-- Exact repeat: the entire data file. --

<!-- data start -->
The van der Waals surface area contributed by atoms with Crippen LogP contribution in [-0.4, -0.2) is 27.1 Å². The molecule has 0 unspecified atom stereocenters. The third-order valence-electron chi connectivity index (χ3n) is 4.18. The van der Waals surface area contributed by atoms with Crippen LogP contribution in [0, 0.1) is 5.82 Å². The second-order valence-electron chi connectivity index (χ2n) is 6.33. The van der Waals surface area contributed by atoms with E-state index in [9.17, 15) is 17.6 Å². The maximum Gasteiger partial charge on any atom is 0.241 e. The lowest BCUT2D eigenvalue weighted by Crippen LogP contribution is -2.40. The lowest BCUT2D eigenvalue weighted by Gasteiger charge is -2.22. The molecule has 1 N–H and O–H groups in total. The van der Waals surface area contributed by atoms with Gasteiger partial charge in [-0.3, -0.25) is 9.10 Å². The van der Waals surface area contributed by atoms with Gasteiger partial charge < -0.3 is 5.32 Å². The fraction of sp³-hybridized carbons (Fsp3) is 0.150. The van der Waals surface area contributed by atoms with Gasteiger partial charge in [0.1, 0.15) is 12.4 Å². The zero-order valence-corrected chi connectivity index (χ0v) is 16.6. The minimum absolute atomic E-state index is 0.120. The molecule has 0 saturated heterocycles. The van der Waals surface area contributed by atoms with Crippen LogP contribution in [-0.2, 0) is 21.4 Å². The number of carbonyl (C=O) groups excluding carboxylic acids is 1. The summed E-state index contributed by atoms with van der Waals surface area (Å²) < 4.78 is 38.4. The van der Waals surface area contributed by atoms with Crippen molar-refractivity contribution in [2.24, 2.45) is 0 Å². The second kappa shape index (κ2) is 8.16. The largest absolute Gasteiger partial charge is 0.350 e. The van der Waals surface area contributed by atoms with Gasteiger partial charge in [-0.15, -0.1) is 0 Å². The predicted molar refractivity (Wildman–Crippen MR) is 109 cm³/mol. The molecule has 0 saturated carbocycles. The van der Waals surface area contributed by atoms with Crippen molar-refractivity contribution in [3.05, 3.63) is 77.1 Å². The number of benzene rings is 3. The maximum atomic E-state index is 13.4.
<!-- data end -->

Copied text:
The van der Waals surface area contributed by atoms with Crippen LogP contribution in [-0.4, -0.2) is 27.1 Å². The molecule has 0 unspecified atom stereocenters. The third-order valence-electron chi connectivity index (χ3n) is 4.18. The van der Waals surface area contributed by atoms with Crippen LogP contribution in [0, 0.1) is 5.82 Å². The second-order valence-electron chi connectivity index (χ2n) is 6.33. The van der Waals surface area contributed by atoms with E-state index in [9.17, 15) is 17.6 Å². The maximum Gasteiger partial charge on any atom is 0.241 e. The lowest BCUT2D eigenvalue weighted by Crippen LogP contribution is -2.40. The lowest BCUT2D eigenvalue weighted by Gasteiger charge is -2.22. The molecule has 1 N–H and O–H groups in total. The van der Waals surface area contributed by atoms with Gasteiger partial charge in [-0.3, -0.25) is 9.10 Å². The van der Waals surface area contributed by atoms with Gasteiger partial charge < -0.3 is 5.32 Å². The fraction of sp³-hybridized carbons (Fsp3) is 0.150. The van der Waals surface area contributed by atoms with Gasteiger partial charge in [0.1, 0.15) is 12.4 Å². The zero-order valence-corrected chi connectivity index (χ0v) is 16.6. The minimum absolute atomic E-state index is 0.120. The molecule has 0 saturated heterocycles. The van der Waals surface area contributed by atoms with Crippen LogP contribution in [-0.2, 0) is 21.4 Å². The number of carbonyl (C=O) groups excluding carboxylic acids is 1. The summed E-state index contributed by atoms with van der Waals surface area (Å²) < 4.78 is 38.4. The van der Waals surface area contributed by atoms with Crippen molar-refractivity contribution in [2.24, 2.45) is 0 Å². The second kappa shape index (κ2) is 8.16. The largest absolute Gasteiger partial charge is 0.350 e. The van der Waals surface area contributed by atoms with Gasteiger partial charge in [-0.15, -0.1) is 0 Å². The predicted molar refractivity (Wildman–Crippen MR) is 109 cm³/mol. The molecule has 0 saturated carbocycles. The van der Waals surface area contributed by atoms with Crippen molar-refractivity contribution in [3.05, 3.63) is 77.1 Å². The number of benzene rings is 3. The maximum atomic E-state index is 13.4.